The Decline of Physician Empathy
As part of the modern version of the Hippocratic Oath, adopted by the World Medical Association in 1948, physicians swear to “remember that there is art to medicine as well as science, and that warmth, sympathy, and understanding may outweigh the surgeon’s knife or the chemist’s drug.” More recently, voluminous research has demonstrated the wisdom of that injunction. One recent article, sums up the benefits of physician empathy this way:
“Physician empathy has been associated with higher levels of patient satisfaction, adherence to medical recommendations or regimens, and improved clinical outcomes. Moreover, empathy appears to positively influence physicians themselves, as empathy has been linked to lower burnout, higher well-being, higher ratings of clinical competence, and less medical-legal risk. Physician empathy may even reduce health care costs, as patient centered communication styles have been associated with lower diagnostic test expenditures.”
Research related to physician empathy (and clinician empathy in general) has exploded in recent years. The article just mentioned cites more than a hundred books and peer-reviewed articles on virtually every facet of the subject, almost all of which were published in the past 15 years.
Underlying all these studies is a growing concern that empathy has been leeching out of medicine for some time. As one author puts it, “Not only is there a shortage of empathy among medical students and physicians, numerous studies show that empathy declines throughout medical training, in both medical school and residency.” And other studies show that the capacity for empathy does not increase as practitioners gain experience. In fact, a 2014 study involving doctors from several different specialty areas showed that the longer physicians were in practice, the more likely they were to underestimate patient pain levels. Several forces have been driving this erosion of empathy. Perhaps the most obvious is the way doctors have been trained. Until fairly recently, medical students were taught to avoid any emotions that might cloud their judgment. The unquestioned assumption was that personal feelings endangered clinicians’ objectivity.
Other factors have also played a role. Several studies have found, for instance, that medical students’ empathy drops precipitously when they start seeing patients in their third year. Part of the reason is surely self-defense against the onslaught of emotions that comes from dealing with people in pain. The high level of stress among third-year students is also a contributor. As Jean Decety, a neuroscientist at the University of Chicago and an expert on empathy noted in a 2015 article, “Stress plays a role in diminishing our ability to keep the self/other distinction at an optimum, healthy level. Studies demonstrate that stress and the hormones secreted when we are stressed not only alter brain function, but also disrupt emotional empathy.”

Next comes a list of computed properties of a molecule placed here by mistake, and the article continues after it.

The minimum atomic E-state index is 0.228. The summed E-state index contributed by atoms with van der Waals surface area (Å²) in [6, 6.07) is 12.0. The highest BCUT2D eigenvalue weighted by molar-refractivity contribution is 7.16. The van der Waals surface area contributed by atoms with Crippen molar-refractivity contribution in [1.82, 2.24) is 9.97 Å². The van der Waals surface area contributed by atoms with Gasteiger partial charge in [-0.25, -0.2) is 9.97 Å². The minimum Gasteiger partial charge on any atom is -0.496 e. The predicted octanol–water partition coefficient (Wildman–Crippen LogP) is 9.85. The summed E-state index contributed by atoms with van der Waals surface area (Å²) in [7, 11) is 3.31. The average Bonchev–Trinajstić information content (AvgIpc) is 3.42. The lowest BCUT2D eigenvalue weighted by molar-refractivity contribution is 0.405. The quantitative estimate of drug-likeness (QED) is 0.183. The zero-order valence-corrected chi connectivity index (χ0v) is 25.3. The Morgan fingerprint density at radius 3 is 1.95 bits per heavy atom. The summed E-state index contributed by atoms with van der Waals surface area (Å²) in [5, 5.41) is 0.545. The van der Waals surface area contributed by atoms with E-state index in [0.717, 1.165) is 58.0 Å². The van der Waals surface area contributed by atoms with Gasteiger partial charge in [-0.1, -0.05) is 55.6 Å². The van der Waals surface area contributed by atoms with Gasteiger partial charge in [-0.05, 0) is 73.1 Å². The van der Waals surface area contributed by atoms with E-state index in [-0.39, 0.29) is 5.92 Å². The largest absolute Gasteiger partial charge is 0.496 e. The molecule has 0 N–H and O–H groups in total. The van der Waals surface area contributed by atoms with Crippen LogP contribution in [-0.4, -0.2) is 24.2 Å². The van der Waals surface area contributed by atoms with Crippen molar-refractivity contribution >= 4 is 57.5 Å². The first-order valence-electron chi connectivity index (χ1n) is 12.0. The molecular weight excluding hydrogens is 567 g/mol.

The explosion of diagnostic technology is yet another factor in the decline of empathy. “A lot of older, really good internal medicine doctors bemoan the loss of physicians’ ability to use the physical examination as a diagnostic process,” says Peter Graham, co-founder of Acumen Assessments and Acumen Institute and a specialist at assessing and treating professionals. “So many doctors now are so dependent on lab tests to do a differential diagnosis, they can’t diagnose a patient just by interviewing them and examining their body,” he explains. “All of which distances the doctor from the patient and from the act of empathizing in the course of the physical exam.”
The emphasis on technology also tends to attract different people to medicine, says Stephen Schenthal, founder and CEO of Professional Boundaries, Inc. (PBI). “It used to be said that medicine is 90% art and 10% science,” he notes. “But over the years, as medicine has tended to reverse that ratio, the whole field has become more sterile. I see so many people now who are drawn to the science of medicine rather than to the human side of dealing with patients.”
According to Graham, the whole culture of medicine began shifting in the 60s and 70s. Before that, medicine “was really not a money-generating career,” he points out. But after that, “Medicine became not only a money-making career for physicians, but it also became a stock-market industry, as well” (currently valued at more than $4 trillion). And like all corporate enterprises, today’s healthcare establishment seeks to increase productivity, which for clinicians generally means less time with patients and less time for empathy.
Those who struggle to maintain an emotional connection with patients despite the challenges risk compassion fatigue. “When the work load is heavy and there’s not enough time to address all the issues that are occurring,” says Funmilayo Rachal, a board certified adult and forensic psychiatrist, “a physician can definitely get overwhelmed and develop burnout.” Others retreat behind a wall of professional aloofness to avoid being overwhelmed.
Ironically, the same corporate mentality that impedes empathy is also fueling a resurgence of interest in how clinicians can better relate to patients. Empathy, it turns out, is good for business. As noted at the outset, physician empathy boosts patient compliance, improved outcomes and patient satisfaction—all considered “key performance indicators” at the corporate level.
Caught in the middle—between the empathy-dampening demand for productivity and the business-driven interest in increasing empathy—are physicians, nurses and all the other medical professionals trying to care for patients in the world of 21st-century health care.
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